It’s tough for me to sit back and watch the immigration reform discussion currently taking place in this nation.
Driving back from work last week to the house my immigrant wife and immigrant children live in, I listened to two talking heads on NPR discuss the best way to prevent illegal immigrants from contributing to the economy. One talking head believed that the current system places an undue burden on employers – switching to an electronic system to bar illegals from employment will take the burden of law-enforcement off job-creators and reduce overhead costs. The other talking head agreed that the best way to marginalize illegal immigrants is through an electronic system, but he did not seem to think it was necessary to also deploy drones to patrol the Mexican border, build a wall to keep Mexicans out, or expand the role of the Department of Homeland Security to include enforcement of immigration policy.
Shortly after this conversation took place, the US Senate passed an immigration reform bill:
If the Senate legislation were to be signed into law, it would set millions of eligible immigrants on a 13-year course toward achieving permanent residency status or U.S. citizenship, but it would also require them to pay thousands of dollars in fines and back taxes.
Before those things could happen, however, the federal government would be required to spend tens of billions of dollars fortifying the U.S. border with Mexico with thousands of new federal agents as well as radar and unmanned aerial drones to track illegal border crossings. The Department of Homeland Security also would have to establish a biometric tracking system at the nation’s 30 largest airports.
The bill will now come up for a vote in the House, where it is likely to be defeated by Tea Party Republicans for not throwing enough money or guns at the fallacy of illegal immigrants taking jobs from real, freedom-loving Americans. In fact, the House Judiciary Committee supports making it a federal crime to be in the United States illegally. This would expand the present list of known fugitives by anywhere from twelve to thirty million: between 3.8 and 9.6% of the population.
To summarize the consensus then: we all seem to agree that people who came here without following the proper procedure should not be allowed the means of securing the necessities for life. At the same time we prevent these people from obtaining a legitimate income, we will punish them for not paying taxes and demand thousands of dollars in fines and fees from them. We will also continue to pay the social and medical costs associated with having a massive, disenfranchised underclass.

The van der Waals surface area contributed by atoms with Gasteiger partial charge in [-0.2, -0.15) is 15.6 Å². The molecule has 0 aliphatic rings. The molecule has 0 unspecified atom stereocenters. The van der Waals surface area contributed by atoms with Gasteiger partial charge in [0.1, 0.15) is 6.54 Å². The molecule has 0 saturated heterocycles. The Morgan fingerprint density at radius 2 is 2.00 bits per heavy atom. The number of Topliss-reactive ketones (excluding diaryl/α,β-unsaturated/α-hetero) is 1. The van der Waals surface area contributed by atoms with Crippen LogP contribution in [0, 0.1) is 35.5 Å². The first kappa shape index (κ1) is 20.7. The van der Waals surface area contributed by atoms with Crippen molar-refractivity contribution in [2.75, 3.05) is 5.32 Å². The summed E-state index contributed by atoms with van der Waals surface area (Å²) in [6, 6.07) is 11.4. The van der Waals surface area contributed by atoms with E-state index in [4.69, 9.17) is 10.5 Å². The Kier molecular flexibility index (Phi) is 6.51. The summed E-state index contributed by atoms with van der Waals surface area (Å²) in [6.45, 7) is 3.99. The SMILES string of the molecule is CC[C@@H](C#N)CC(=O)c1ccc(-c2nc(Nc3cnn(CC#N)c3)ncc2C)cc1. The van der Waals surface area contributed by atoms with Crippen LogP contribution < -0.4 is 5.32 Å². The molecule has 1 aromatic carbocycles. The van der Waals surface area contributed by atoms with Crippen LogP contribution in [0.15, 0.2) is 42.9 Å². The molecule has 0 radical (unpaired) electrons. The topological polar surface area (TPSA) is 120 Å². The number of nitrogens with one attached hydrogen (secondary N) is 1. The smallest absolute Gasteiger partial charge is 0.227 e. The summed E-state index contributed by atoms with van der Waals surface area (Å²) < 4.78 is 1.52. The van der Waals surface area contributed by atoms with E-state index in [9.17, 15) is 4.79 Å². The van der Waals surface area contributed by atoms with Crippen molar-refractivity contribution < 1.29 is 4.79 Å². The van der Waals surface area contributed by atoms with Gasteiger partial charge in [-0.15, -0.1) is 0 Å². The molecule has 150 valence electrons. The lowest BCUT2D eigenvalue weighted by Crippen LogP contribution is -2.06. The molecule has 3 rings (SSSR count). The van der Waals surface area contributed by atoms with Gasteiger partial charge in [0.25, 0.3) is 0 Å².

At my job I watch illegal immigrant after illegal immigrant come through our emergency department. Overwhelmingly, they are afraid of what will happen to them and their families if they expose themselves by seeking medical care, and so they wait until the very last minute. Multiple outcome studies have demonstrated marked disparities because of this.
But still, it beats living somewhere with no health care system at all. Or somewhere your children could be forced into child soldiery. A law that denies you equal justice is still superior to no law. And a land where your children and grandchildren can automatically become citizens by simply being born here gives you hope for the future when there may be no future in your country of origin. So you come here anyways, and you do what you need to do to survive. Once you get here, you follow incentives just like everyone else.
If it were me faced with the incentives we continue to foist upon illegal immigrants by marginalizing them, I would do whatever it took to support my family, even if that meant becoming a “criminal”. If I could not find legitimate employment, I would find some other means of supporting myself and my family. If my children were sick and I did not have health insurance, I would take them to the emergency department.
Rich lawmakers and other members of the American public are kidding themselves if they believe they would just give up on life and “go home” like we seem to expect our illegal immigrants to eventually do if only we double-down on enforcing unenforceable laws enough times.